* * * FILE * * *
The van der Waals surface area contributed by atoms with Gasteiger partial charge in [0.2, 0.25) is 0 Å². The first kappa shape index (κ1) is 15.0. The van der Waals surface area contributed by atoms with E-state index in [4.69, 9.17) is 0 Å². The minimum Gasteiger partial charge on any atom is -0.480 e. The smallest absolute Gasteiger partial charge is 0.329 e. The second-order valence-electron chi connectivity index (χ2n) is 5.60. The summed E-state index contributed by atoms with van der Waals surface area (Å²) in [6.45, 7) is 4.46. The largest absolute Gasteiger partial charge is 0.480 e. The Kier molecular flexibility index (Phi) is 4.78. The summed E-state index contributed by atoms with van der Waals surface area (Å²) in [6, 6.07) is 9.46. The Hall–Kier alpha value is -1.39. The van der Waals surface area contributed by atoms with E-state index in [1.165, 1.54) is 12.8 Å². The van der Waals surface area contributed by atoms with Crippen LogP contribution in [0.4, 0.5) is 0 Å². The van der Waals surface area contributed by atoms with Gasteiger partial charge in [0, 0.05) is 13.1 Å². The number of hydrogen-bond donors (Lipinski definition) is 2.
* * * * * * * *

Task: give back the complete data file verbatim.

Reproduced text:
The van der Waals surface area contributed by atoms with Gasteiger partial charge in [0.2, 0.25) is 0 Å². The first kappa shape index (κ1) is 15.0. The van der Waals surface area contributed by atoms with E-state index in [4.69, 9.17) is 0 Å². The minimum Gasteiger partial charge on any atom is -0.480 e. The smallest absolute Gasteiger partial charge is 0.329 e. The second-order valence-electron chi connectivity index (χ2n) is 5.60. The summed E-state index contributed by atoms with van der Waals surface area (Å²) in [6.45, 7) is 4.46. The largest absolute Gasteiger partial charge is 0.480 e. The Kier molecular flexibility index (Phi) is 4.78. The summed E-state index contributed by atoms with van der Waals surface area (Å²) in [6, 6.07) is 9.46. The Hall–Kier alpha value is -1.39. The van der Waals surface area contributed by atoms with E-state index in [1.165, 1.54) is 12.8 Å². The van der Waals surface area contributed by atoms with Crippen LogP contribution in [0.4, 0.5) is 0 Å². The van der Waals surface area contributed by atoms with Gasteiger partial charge in [0, 0.05) is 13.1 Å². The number of hydrogen-bond donors (Lipinski definition) is 2.